Eye care is a crucial piece of your overall health. Regular eye exams monitor your vision changes, and your optometrist can assess the eye’s structures or identify symptoms you may not realize are significant.
An eye exam can help uncover eye diseases and other concerns before they develop into advanced stages to preserve your vision from childhood into late adulthood.
What to Bring to an Eye Exam
Preparing for your eye exam can help you make the most of your time with your optometrist. When booking your appointment, you should mention any eye problems you have, such as dry eyes or digital eye strain. You are welcome to bring along notes or any questions you’d like your eye doctor to answer.
Other things you should bring with you to your eye exam are:
- A list of medications you’re taking
- Current glasses and contact lenses
- Sunglasses, if your optometrist plans to dilate your pupils during the exam
What Happens During an Eye Exam?
During a thorough eye exam, your optometrist will perform a course of non-invasive tests to assess the complete eye structures and field of vision.
A visual acuity test evaluates how well you can see from a distance. Your optometrist will use a Snellen chart of letters to help determine your vision’s clarity.
During the test, you’ll sit 14–20 feet away and read the smallest letters you can see clearly. Then you’ll repeat to test each eye separately. Your optometrist may request you complete this several times with different combinations of lenses to determine your new prescription.
When you have a refractive error, light waves bend as they pass through the cornea and the lens but can’t focus the light on the retina, causing blurry vision. The most common types of refractive errors include:
- Myopia (nearsightedness)
- Hyperopia (farsightedness)
Uncorrected blurry vision can cause eye strain, headaches, or squinting. Refractive error tests can help your optometrist fine-tune your prescription to sharpen your vision.
Color Vision Test
In this simple test, your optometrist will show you a circle with colored dots. Within the circle, dots in a contrasting color make a shape, such as a letter or a number. If it’s easy to distinguish the shape, your color vision is likely good. You may have color vision deficiency if you struggle to see the symbol or the dots all blur together.
If a person has color vision problems, they are typically present at birth, and people struggle to distinguish reds and greens. If color vision is impacted by a disease or injury, people may have difficulty differentiating blues and yellows.
To magnify and light up the front of the eye, optometrists use a slit lamp to examine your cornea, iris, the fluid chamber between them, the lens, lashes, and eyelids.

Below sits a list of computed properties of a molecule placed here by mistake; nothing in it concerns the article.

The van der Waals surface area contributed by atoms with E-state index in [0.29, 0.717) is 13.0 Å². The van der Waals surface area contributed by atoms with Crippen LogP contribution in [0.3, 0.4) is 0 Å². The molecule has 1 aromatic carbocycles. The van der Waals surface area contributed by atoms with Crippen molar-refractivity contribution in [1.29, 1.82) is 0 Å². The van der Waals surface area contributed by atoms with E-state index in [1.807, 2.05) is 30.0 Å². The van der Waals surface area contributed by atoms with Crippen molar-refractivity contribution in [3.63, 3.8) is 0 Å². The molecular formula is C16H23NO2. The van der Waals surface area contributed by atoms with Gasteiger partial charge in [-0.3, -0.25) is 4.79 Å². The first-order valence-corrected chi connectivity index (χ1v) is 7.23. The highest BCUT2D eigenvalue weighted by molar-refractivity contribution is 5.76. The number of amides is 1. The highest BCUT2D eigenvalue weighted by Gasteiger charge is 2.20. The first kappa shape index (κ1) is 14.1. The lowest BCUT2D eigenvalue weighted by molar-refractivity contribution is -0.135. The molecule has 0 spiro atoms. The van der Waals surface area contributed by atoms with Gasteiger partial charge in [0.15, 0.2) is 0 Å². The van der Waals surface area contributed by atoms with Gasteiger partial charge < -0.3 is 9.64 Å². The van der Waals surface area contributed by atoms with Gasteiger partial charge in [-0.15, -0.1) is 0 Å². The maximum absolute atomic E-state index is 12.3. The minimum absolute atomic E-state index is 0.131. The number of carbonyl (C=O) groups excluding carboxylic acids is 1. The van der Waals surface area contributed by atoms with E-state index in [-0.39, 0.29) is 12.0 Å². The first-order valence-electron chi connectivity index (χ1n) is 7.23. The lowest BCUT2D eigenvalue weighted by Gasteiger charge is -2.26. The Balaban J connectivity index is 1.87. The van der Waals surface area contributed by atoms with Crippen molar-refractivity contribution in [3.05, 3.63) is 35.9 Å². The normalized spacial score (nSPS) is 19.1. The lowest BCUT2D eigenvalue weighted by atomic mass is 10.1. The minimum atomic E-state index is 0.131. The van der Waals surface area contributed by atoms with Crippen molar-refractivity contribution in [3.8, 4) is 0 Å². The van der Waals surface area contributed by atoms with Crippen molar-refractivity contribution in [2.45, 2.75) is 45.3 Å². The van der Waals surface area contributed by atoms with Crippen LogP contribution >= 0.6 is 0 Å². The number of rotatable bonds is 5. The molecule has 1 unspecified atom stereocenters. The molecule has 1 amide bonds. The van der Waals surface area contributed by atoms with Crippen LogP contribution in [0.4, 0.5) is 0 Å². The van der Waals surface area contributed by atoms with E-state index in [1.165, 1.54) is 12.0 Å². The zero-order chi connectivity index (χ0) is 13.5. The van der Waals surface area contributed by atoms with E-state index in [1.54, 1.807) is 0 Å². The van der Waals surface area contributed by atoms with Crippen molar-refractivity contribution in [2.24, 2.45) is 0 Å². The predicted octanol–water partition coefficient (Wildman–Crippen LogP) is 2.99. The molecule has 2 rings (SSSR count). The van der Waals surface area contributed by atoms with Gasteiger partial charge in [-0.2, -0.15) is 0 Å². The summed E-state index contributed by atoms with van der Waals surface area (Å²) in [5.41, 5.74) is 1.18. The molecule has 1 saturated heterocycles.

A slit lamp exam can help identify signs of:
- Macular degeneration
- Detached retina
- Corneal injuries
- Obstructions or blockages in the blood vessels in the eye
During a retinal exam, your optometrist evaluates the structures deep in the back of the eye. The assessment offers a clear view of the retina, macula, optic nerve, and blood vessels at the back of the eye. They’ll likely dilate your pupils with eye drops so your pupils don’t reflexively close from the light.
A retinal exam allows optometrists to detect eye health problems, such as:
- Macular degeneration
- Problems related to diabetes
- Abnormal blood vessel development
What Does an Eye Exam Evaluate?
Eye exams can help identify refractive errors and vision changes, but they can also detect issues deep in the eyes, such as:
- Muscle problems around the eye resulting in crossed eyes or lazy eye
- Tumors and cancers like intraocular melanoma
Optometrists can also check for conditions considered unrelated to the eyes, including:
- Autoimmune disorders, such as multiple sclerosis
- High blood pressure or cholesterol
Are Children’s Eye Exams Different from Adult Eye Exams?
Your children should get their first eye exam earlier than you may think. Before their first birthday, infants should visit the optometrist to examine the ocular structures and ensure your children’s eyes are appropriately developing.
In preschool, their eye exam will focus on overall eye health, eye focus, binocular vision, and tracking movements. Signs of lazy eye (amblyopia) and crossed eyes (strabismus) become evident at this growth stage requiring early intervention and vision therapy.
School-age children benefit from yearly eye exams to monitor the changes in their vision. Clear vision in childhood can help your child succeed in the classroom and in their favorite activities.